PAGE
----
Trinkets are a low-power wireless development platform based on the ESP8266 Wifi module. With out-of-the-box AWS IoT integration, Trinkets enable low-cost home monitoring. Each unit is equipped with a magnet sensor, and comes configured as a door sensor by default. An expansion port offers endless monitoring opportunities.
- Espressif ESP8266 Wifi Module
- Microchip MCP73831 Li-Ion Charge Controller with Load Sharing
- Custom PCB with 3D rendering (Altium Designer)
- AWS IoT integration
- Flexible and simple to program
- Fits Hammond 1551H enclosure
The Trinkets project was created to act as a basic home monitoring system. By using expansion boards, many sensor designs were proposed and created: garage door open sensor (just a microswitch), laundry monitor (power measurement), soil moisture sensor (capacitve), and of course door and window sensors using a magnet.
The ESP8266 module is full of features and has an incredible amount of hobbyist support, making the hardware for this project quite simple. Two areas of note are the load-sharing circuit, and the reset inhibitor circuit.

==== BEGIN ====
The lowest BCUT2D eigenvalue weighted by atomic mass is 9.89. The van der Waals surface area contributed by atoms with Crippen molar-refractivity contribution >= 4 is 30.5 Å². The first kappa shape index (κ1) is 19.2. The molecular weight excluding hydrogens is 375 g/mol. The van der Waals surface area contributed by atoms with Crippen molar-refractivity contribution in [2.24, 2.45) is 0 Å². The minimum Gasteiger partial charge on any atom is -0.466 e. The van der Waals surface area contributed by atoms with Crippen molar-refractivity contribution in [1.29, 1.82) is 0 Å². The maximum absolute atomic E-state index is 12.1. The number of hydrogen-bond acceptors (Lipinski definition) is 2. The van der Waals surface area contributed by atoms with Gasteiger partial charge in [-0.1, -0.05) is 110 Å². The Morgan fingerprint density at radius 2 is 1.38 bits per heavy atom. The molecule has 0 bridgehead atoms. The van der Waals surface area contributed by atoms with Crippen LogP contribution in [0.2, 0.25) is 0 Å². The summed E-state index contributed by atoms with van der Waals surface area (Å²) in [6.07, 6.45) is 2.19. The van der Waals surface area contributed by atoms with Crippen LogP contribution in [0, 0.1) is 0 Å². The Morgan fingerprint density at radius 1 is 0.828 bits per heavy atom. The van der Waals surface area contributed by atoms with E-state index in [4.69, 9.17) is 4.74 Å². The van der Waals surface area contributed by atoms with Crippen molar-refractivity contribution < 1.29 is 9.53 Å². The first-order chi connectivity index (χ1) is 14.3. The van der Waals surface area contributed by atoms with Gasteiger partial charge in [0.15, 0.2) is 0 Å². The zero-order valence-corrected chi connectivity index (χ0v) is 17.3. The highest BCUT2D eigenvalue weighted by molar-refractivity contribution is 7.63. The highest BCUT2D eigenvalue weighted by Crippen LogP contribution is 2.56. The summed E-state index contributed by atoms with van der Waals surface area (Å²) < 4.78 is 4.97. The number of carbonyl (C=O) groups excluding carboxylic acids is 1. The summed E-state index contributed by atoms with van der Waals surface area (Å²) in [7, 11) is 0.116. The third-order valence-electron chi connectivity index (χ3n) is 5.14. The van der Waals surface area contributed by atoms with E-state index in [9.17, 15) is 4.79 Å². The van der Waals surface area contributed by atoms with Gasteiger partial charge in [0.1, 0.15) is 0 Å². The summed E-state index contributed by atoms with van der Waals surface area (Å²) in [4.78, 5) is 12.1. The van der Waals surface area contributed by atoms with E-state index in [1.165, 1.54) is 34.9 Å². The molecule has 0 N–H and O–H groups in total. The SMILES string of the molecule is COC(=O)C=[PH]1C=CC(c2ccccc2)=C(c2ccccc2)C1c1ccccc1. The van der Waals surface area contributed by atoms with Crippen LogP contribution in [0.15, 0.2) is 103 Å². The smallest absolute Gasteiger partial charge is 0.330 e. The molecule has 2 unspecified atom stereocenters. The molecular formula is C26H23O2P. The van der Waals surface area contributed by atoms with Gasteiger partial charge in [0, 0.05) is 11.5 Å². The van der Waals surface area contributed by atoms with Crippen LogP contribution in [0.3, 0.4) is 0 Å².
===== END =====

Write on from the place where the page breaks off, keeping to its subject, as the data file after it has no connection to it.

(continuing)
Since the MCP73831 battery charger IC does not claim to support load sharing, Q1, D1, and R1 ensure that the battery does not provide power to the circuit while it is being charged. When USB power is provided, Q1 disconnects the battery from the rest of the circuit so that it can charge in isolation. USB power flows through D1 to the rest of the circuit.
To maintain low standby power, the ESP8266 module enable pin is usually held low until an event occurs (eg: a door opens). Once the magnetic sensor is disengaged, or an external signal is present, the enable pin gets pulled high and the software starts running. From a cold start, the software takes several seconds to establish an internet connection. In earlier PCB revisions, the enable pin could return to a low state before the software had finished execution. With the reset inhibitor, the software immdiately pulls GPIO14 high and prevents the module from entering a low power state until execution has finished.
Many different firmwares are available for the ESP8266 modules. There is an Arduino port, a Lua interpreter, etc. The current firmware is written in C since there is a very good AWS IoT example in the esp-open-rtos project.